Yesterday we discussed Robert Mueller’s indictment of thirteen Russian nationals for some vague charge of interfering with American elections. I suggested at the time that Mueller wasn’t taking many risks with this tactic. The Russians cannot be forced to attend and, in all likelihood would not choose voluntarily to do turn up to what would be a good old-fashioned show trial.
Mueller thus wins twice over. Once because he has made the accusations and so demonstrated his fine forensic skills, and secondly because he can spin their non-attendance as a sign of guilt and proof of said forensic skills. Neat huh?
Well not always. There are times when this strategy can go awfully badly wrong and deliver the accused a magnificent platform for their side of the argument, complete with wall to wall TV coverage. These occasions are pure political theatre.
Remember back in 1996 when Senator Norm Colman then chair of the Senate Permanent Subcommittee on Investigations was looking into the abuses of the UN programme which permitted Saddam Hussain’s Iraq to buy food, medicine, and humanitarian supplies with money from regulated oil sales. It was clear there was abuse of the system from US Oil companies.
Senator Coleman, rather than dealing with the likes of the President, his aides and executives of such as Bayoil a Texas oil company that paid at least $37 million in illegal surcharges to Hussain allowing him to secure his dictatorship, chose instead to target foreign politicians and in particular British Parliamentarian George Galloway. (Norm and George never got along). George Galloway was a very vocal opponent of American policies at the time, and it might have crossed Coleman’s mind that having a go would shut Galloway up or taint his reputation. A cheap shot and a distraction from home grown scandal.
Now George Galloway might best be described as a bit of a one off. Born in an attic in a slum tenement in Dundee, he is hardly your silver spoon politician, but oh God can the silver tongued old lothario talk. One of the last great orators in British politics he doesn’t stand fools easily and has fallen out with just about everyone (except the voters) and now with his own party called Respect, the ol’ demagogue and rabble-rouser was back in the House of Commons.
George is not my favourite politician if only for his views on Israel, (which may also why Norm Colman chose him to target) but he an example, if one is needed, of the disillusion felt by the electorates of Western liberal democracies all across Europe and America. We can see it in the rise of extremist politics and parties in northern Europe, riots in Greece and Spain, the rise of anti-governmental protest groups in America with the Tea Party and Occupy being two sides of the same coin. The old palliatives are failing to engage the people as the Democrat and Republican parties have found to their cost.
What Norm and the committee had not reckoned with, was they had forgotten that George was a slum-born pugnacious little Scot and educated in the back stabbing fraternity that is Scottish Labour party politics. Far from being a feared of Uncle Sam, George wasted no time to fly over and appear. He wished to speak for all those people damaged and killed by American lies and greed.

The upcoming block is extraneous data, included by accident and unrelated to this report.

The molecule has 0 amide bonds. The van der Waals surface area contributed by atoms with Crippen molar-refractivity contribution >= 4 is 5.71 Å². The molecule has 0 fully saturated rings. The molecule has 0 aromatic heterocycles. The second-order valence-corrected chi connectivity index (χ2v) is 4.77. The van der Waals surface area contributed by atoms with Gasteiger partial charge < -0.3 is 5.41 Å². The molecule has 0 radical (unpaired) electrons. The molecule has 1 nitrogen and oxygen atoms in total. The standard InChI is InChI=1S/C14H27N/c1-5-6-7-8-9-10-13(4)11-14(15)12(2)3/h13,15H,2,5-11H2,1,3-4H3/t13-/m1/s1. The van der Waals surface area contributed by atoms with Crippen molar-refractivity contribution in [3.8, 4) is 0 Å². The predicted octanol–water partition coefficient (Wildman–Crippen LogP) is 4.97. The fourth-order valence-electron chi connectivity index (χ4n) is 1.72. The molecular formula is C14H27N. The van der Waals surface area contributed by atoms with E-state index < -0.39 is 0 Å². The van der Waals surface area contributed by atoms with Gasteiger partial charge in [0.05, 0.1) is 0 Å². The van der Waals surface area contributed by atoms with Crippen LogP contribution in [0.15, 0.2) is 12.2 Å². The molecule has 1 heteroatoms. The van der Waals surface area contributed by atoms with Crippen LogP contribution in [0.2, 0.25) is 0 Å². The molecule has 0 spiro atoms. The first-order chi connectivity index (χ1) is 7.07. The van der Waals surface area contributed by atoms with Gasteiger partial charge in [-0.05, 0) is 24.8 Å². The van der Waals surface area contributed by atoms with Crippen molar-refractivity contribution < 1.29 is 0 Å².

Now most persons hauled before a Sub Committee of Investigation are frightened if not terrified, they stumble in their speech, hands shaking whilst holding the prepared statement they brought along. For the panel it should be a cinch, they are usually two goals up before the thing even starts. Not with George though.
George enters the committee room as the hero of the hour, and proceeds to tear through Coleman’s flimsy “evidence” beginning his oratorical tirade “Mr Chairman, I am not now, nor have I ever been an oil trader, and neither has anyone been on my behalf. I have never seen a barrel of oil, owned one, bought one, sold one, and neither has anyone on my behalf”. The committee sensing this is not going the way they thought it would, start to shuffle and look over at the cameras and the press. Too late. George of course is doing this House of Commons rules – no notes extempore. He was challenged that he had met Saddam many times and the reply was classic “As a matter of fact I have met Saddam Hussain exactly the same number of times that [Secretary of Defence ] Donald Rumsfeld met him” he says smoothly before sliding in the knife “The difference is that Donald Rumsfeld met him to sell guns.”
Warmed up Galloway used the opportunity to decry America’s whole actions in the war. The committee by this time stunned sat and were lectured to as by a headmaster come in to correct the thick boy’s homework. “Now Senator, I gave my heart and soul to oppose the policy that you promoted. I gave my political life’s blood to try to stop the mass killing of Iraqis by the sanctions on Iraq which have killed one million Iraqis, most of them children, most of them died before they even knew they were Iraqis, but they died for no other reason than that they were Iraqis with the misfortune to be born at that time. I gave my heart and soul to stop you committing the disaster that you did comitt in invading Iraq. And I told the world that your case for the war was a pack of lies”.
The clip is a bit long and a bit grainy and quiet, but roll with it as it’s worth it. Coleman clearly was unprepared for what hits him. He is shown obviously nervous, biting his lower lip several times. My favourite bit however is when Galloway is challenged by a stunned Coleman, who is losing the grip and clearly out of his depth, being reduced to shuffling papers (whilst Galloway works without notes throughout), Galloway comes back with the following putdown.
“I know that standards have slipped over the last few years in Washington but for a lawyer you are remarkably cavalier of any idea of justice”.
Now is Robert Mueller walking into exactly the same trap?
Copyright David Macadam 2018